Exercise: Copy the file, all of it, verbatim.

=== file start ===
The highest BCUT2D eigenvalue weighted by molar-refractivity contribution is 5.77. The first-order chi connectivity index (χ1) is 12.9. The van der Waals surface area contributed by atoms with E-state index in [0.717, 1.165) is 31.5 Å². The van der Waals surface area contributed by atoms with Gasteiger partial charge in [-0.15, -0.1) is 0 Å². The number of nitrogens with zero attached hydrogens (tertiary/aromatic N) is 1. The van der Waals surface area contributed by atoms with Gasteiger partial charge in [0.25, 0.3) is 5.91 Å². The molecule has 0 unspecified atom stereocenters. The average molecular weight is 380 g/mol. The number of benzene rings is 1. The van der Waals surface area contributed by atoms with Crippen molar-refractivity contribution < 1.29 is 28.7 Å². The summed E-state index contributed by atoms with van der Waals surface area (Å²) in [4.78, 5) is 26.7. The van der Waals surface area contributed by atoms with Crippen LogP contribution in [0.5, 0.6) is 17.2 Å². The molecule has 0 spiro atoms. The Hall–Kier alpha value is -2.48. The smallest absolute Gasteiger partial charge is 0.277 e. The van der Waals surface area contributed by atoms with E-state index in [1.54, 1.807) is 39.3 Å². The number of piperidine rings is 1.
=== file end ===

The highest BCUT2D eigenvalue weighted by molar-refractivity contribution is 5.77. The first-order chi connectivity index (χ1) is 12.9. The van der Waals surface area contributed by atoms with E-state index in [0.717, 1.165) is 31.5 Å². The van der Waals surface area contributed by atoms with Gasteiger partial charge in [-0.15, -0.1) is 0 Å². The number of nitrogens with zero attached hydrogens (tertiary/aromatic N) is 1. The van der Waals surface area contributed by atoms with Gasteiger partial charge in [0.25, 0.3) is 5.91 Å². The molecule has 0 unspecified atom stereocenters. The average molecular weight is 380 g/mol. The number of benzene rings is 1. The van der Waals surface area contributed by atoms with Crippen molar-refractivity contribution < 1.29 is 28.7 Å². The summed E-state index contributed by atoms with van der Waals surface area (Å²) in [4.78, 5) is 26.7. The van der Waals surface area contributed by atoms with Crippen LogP contribution in [0.5, 0.6) is 17.2 Å². The molecule has 0 spiro atoms. The Hall–Kier alpha value is -2.48. The smallest absolute Gasteiger partial charge is 0.277 e. The van der Waals surface area contributed by atoms with E-state index in [1.54, 1.807) is 39.3 Å². The number of piperidine rings is 1.